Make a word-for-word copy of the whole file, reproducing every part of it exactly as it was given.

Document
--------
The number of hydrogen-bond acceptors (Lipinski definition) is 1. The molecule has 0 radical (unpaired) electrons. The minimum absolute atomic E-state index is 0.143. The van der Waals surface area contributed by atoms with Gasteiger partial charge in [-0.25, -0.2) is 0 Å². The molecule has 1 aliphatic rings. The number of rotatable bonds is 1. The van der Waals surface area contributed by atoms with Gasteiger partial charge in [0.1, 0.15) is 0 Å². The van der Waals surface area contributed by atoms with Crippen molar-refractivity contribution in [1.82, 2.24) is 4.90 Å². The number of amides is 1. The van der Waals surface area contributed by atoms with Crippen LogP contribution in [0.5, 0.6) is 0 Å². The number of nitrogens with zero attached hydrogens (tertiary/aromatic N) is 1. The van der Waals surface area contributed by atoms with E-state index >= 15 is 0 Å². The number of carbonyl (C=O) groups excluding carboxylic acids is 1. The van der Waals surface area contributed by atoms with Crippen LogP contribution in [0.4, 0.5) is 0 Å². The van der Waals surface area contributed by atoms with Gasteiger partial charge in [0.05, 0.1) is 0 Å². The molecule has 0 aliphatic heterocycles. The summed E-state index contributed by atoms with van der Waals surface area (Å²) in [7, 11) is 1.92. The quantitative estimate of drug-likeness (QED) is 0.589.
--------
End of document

The number of hydrogen-bond acceptors (Lipinski definition) is 1. The molecule has 0 radical (unpaired) electrons. The minimum absolute atomic E-state index is 0.143. The van der Waals surface area contributed by atoms with Gasteiger partial charge in [-0.25, -0.2) is 0 Å². The molecule has 1 aliphatic rings. The number of rotatable bonds is 1. The van der Waals surface area contributed by atoms with Gasteiger partial charge in [0.1, 0.15) is 0 Å². The van der Waals surface area contributed by atoms with Crippen molar-refractivity contribution in [1.82, 2.24) is 4.90 Å². The number of amides is 1. The van der Waals surface area contributed by atoms with Crippen LogP contribution in [0.5, 0.6) is 0 Å². The number of nitrogens with zero attached hydrogens (tertiary/aromatic N) is 1. The van der Waals surface area contributed by atoms with E-state index >= 15 is 0 Å². The number of carbonyl (C=O) groups excluding carboxylic acids is 1. The van der Waals surface area contributed by atoms with Crippen LogP contribution in [0.4, 0.5) is 0 Å². The van der Waals surface area contributed by atoms with Gasteiger partial charge in [0.05, 0.1) is 0 Å². The molecule has 0 aliphatic heterocycles. The summed E-state index contributed by atoms with van der Waals surface area (Å²) in [7, 11) is 1.92. The quantitative estimate of drug-likeness (QED) is 0.589.